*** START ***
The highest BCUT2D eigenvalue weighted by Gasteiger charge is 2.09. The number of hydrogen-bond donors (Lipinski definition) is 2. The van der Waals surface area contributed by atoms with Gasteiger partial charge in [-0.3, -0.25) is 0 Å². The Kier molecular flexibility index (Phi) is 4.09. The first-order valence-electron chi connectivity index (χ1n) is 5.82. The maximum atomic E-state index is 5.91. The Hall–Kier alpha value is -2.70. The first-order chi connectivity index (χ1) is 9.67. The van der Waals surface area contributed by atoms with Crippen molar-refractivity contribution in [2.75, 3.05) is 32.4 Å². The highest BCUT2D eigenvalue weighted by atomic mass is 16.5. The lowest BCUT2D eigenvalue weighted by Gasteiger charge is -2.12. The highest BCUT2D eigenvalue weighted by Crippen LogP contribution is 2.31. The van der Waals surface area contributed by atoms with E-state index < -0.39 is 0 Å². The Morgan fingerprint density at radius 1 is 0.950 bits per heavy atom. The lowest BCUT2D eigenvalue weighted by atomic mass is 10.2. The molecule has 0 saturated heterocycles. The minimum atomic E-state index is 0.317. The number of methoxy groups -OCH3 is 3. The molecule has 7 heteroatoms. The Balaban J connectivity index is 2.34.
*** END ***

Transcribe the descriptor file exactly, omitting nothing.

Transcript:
The highest BCUT2D eigenvalue weighted by Gasteiger charge is 2.09. The number of hydrogen-bond donors (Lipinski definition) is 2. The van der Waals surface area contributed by atoms with Gasteiger partial charge in [-0.3, -0.25) is 0 Å². The Kier molecular flexibility index (Phi) is 4.09. The first-order valence-electron chi connectivity index (χ1n) is 5.82. The maximum atomic E-state index is 5.91. The Hall–Kier alpha value is -2.70. The first-order chi connectivity index (χ1) is 9.67. The van der Waals surface area contributed by atoms with Crippen molar-refractivity contribution in [2.75, 3.05) is 32.4 Å². The highest BCUT2D eigenvalue weighted by atomic mass is 16.5. The lowest BCUT2D eigenvalue weighted by Gasteiger charge is -2.12. The highest BCUT2D eigenvalue weighted by Crippen LogP contribution is 2.31. The van der Waals surface area contributed by atoms with E-state index < -0.39 is 0 Å². The Morgan fingerprint density at radius 1 is 0.950 bits per heavy atom. The lowest BCUT2D eigenvalue weighted by atomic mass is 10.2. The molecule has 0 saturated heterocycles. The minimum atomic E-state index is 0.317. The number of methoxy groups -OCH3 is 3. The molecule has 7 heteroatoms. The Balaban J connectivity index is 2.34.